Our judiciary is in desperate need of upgrading
The judiciary is one of the most vital and fundamental organs of the modern state. In any system of governance, the judiciary plays a fundamental role in establishing rule of law, accountability, and assurance of responsibility in every nation state.
Now, Bangladesh is a growing, developing country with immense scope for prosperity. A backlog of cases in our courts is a well-known issue for us, but it is an issue that is hardly ever discussed.
Up until March 2019, the number of pending cases in the courts stands at 3,582,347. From 2008 to March 2019, the total number of cases filed is in the neighbourhood of 16 million -- nothing if not mind-boggling. The judiciary has disposed of 13,863,250 cases with poor resources, budgets, and scarcity of required privileges.
On average, our judiciary disposes almost 1,200,000 cases on average each year. There are almost 1,700 judges working in Bangladesh, and 99 justices in the Supreme Court. It can be said that there is one judge for every 1 million of the population, which is the lowest ratio in all of South Asia.
In essence, the present number of judges in Bangladesh is rather disproportionate to such a large number of cases.
In the last 20 years, parliament has enacted some important legislations inserting the provisions of separate courts or tribunals. But in reality, said courts or tribunals never quite materialized, except in maybe a few edge cases.
The budget allocation for the judiciary has been very nominal, even less than that of some statutory bodies. In the fiscal years of 1999-2000, 2007-08, 2015-16, 2018-19, and 2019-20, the budget for the judiciary stood at 0.37%, 0.364%, 0.511%, 0.366%, and 0.352% respectively.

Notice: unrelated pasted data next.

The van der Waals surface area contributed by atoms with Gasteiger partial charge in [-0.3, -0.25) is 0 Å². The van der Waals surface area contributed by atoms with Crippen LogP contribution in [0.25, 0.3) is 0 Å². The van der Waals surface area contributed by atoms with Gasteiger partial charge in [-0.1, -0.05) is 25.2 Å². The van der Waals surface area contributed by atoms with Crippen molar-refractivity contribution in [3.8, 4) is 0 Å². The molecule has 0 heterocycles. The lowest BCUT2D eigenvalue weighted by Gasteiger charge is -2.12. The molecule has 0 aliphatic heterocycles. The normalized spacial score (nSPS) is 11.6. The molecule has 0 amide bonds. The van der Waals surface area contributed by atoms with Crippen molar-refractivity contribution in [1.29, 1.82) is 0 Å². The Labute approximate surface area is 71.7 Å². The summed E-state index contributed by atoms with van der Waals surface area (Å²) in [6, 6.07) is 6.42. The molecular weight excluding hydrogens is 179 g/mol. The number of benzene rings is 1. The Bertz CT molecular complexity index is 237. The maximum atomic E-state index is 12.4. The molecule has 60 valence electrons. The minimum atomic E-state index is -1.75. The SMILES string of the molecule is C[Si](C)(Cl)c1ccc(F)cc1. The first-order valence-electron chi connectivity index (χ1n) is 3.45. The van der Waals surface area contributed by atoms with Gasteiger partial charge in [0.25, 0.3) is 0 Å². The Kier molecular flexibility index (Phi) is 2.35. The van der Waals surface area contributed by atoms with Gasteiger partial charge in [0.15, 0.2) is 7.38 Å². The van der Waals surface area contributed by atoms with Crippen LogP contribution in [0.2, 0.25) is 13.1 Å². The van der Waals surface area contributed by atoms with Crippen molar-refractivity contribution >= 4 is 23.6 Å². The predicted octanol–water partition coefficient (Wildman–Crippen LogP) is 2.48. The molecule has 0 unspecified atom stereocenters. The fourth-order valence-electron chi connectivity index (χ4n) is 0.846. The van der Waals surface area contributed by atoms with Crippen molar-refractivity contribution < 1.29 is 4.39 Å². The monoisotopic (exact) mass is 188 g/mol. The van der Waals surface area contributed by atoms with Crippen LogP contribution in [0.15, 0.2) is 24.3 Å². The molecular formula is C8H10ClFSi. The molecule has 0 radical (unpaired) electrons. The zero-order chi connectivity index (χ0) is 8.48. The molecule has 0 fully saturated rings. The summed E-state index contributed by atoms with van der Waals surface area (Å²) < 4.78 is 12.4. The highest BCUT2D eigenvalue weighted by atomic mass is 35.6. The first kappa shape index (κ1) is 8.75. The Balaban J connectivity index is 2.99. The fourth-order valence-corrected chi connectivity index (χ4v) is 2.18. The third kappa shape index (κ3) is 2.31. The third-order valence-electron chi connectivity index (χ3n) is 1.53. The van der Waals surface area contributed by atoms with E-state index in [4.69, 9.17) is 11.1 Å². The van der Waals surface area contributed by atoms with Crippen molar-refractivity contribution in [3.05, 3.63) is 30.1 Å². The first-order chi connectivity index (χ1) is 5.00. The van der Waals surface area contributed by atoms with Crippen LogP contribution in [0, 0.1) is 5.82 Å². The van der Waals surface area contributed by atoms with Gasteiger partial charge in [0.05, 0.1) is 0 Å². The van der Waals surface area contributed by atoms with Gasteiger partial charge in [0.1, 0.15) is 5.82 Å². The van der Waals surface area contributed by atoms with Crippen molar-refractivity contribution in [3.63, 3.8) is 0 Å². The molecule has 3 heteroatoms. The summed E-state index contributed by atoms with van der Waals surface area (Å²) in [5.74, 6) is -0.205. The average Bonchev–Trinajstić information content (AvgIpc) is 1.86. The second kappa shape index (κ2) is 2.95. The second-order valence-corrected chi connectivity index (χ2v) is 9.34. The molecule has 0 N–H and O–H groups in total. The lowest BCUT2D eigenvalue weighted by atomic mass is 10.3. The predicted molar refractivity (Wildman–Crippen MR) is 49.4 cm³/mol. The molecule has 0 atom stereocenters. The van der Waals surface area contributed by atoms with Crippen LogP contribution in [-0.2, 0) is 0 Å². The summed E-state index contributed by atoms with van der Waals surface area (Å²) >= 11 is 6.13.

In the last 20 years, the judiciary received 0.41% of the budget on average each year, despite how vital an organ it is to the state. To add insult to injury, in subordinate courts, there is a backlog of almost 3,000,000 pending cases.
Having said that, our higher judiciary performs quite well in terms of case disposal. The rate of disposal is higher than the filing of cases, in fact.
But with the present number of justices in the Supreme Court, it is not possible to reduce the backlog overnight. It is essential that we increase the benches in the SC and enhance the facilities, resources, and other required actions.
The recently published National Justice Audit Report stated how 67% of the people expressed that they have faith in the existing judicial system. According to the audit, only 13% of the people pursued formal justice methods in the courts.
A backlog of cases is the result of sub-par judicial performance. We need innovative and positive measures rooted in practicality of development in the prevailing system of case management. In this regard, proper initiatives to reform the basic law of the procedural and substantive laws for a speedy and effective judicial system need to be adopted immediately.
The accommodation and sufficient facilities with ejlash should be implemented with the promise of serving justice. Implementation of an e-judiciary and its digitalization is the paramount action to make the judiciary effective, transparent, accountable, and speedy. No doubt, the present government should take some initiatives to reduce the existing backlog and other problems.
Md Zakir Hossain is a member of Bangladesh Judicial Service, and currently works as Senior Judicial Magistrate in Feni.